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Contributing to OSS – Creating a test case & patch

15. December 2008

For some time from now, I have been _trying_ to contribute some opensource projects including NHibernate, Castle(even though i couldn’t contribute the latter yet). People are trying to help the projects by creating issues in the issue trackers. The thing we come face to face usually is that the information provided in the issues are not enough to reproduce, or too time consuming to write a test for(e.g. NHibernate tests usually needs 3 files, 1 for test fixture, 1 for mappings and 1 for the entity). This issue prevents developers from fixing the issue very quickly.

In this post, I will try to explain how to write a test for NHibernate codebase, but the idea is the same for all projects.

There was already a really good article in NHForgegoing over the same steps I am going to follow, but I want people get used to OSS world, hence Source Code Management

Getting the source code

You need to have an SVN client, and during this article I will use Tortoise SVN directly (there are some other clients namely VisualSVNand  AnkhSVN (free)built on top of Tortoise SVN).

  1. In order to get the source code, you should create a folder named nhibernate wherever you want.
  2. Right-click the folder, and press SVN Checkout
  3. Enter the URL of repository(https://nhibernate.svn.sourceforge.net/svnroot/nhibernate/trunk/ for nhibernate) and imagepress OK to check out the code.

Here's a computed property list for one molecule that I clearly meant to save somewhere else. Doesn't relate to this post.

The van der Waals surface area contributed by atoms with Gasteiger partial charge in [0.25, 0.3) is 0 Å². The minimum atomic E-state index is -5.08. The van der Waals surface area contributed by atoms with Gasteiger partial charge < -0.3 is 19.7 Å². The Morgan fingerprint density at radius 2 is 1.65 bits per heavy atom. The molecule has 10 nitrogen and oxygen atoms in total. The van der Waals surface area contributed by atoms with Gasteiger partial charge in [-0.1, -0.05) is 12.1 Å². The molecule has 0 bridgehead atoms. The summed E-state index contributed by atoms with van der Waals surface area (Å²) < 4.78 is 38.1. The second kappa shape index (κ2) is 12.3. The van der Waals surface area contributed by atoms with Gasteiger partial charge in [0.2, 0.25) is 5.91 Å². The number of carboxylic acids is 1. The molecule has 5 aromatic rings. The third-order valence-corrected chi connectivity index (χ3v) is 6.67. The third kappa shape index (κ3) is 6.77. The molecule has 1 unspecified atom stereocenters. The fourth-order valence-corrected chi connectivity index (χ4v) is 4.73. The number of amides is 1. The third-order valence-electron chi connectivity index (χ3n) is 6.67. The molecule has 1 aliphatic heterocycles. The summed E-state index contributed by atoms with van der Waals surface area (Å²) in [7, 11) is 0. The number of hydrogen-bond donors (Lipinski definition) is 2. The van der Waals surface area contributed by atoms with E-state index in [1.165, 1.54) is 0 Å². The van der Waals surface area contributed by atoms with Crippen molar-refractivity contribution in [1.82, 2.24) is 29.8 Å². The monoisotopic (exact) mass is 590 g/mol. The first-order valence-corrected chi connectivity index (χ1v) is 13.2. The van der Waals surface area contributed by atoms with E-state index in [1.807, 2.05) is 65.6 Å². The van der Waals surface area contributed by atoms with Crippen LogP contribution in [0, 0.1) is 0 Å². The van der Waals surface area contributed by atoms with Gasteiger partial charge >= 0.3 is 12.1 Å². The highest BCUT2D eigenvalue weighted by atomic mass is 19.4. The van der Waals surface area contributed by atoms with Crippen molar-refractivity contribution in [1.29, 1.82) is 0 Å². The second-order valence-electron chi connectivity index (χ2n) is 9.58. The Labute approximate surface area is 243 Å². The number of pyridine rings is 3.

4. Luckily, I was able to get the code in one trip, but this is not always the case. Connection may get broken, or sourceforge may kill you during the checkout. If this is the case, right click the folder and click on Update

    image  
  5. Open a command window in that folder, go to nhibernate subfolder and type nant. This action not only builds the sourcecode, but also generate AssemblyInfo.cs which is required for you to build solution in VS.

    image 
  6. Now you are ready to open solution in visual studio. Go ahead and double-click on .sln file.

    image

    Ups wtf is that? Due to some custom build steps nhibernate is using, visual studio warns us. Uncheck the box below and click on Load project normally. Then press ok.

Creating the test case

The best way to illustrate a bug is a test case. I am probably the last person to talk on how a unit test should be and there are already some good articles on what to do / or better what not to do on the web, but i want to illustrate some points that I think important.

  1. Isolation
    A test case should be isolated from every other non-relevant  component. I see several times that people are creating tests with other projects dll’s. This can be really hard for us to isolate. NHibernate tests shouldn’t have any other dependency other then NHibernate itself.
  2. Short test cases
    It may not be easy to find where the bug is when we have tens of lines in a test. This idea is related to isolation in someway and should be taken into account.
  3. Verify results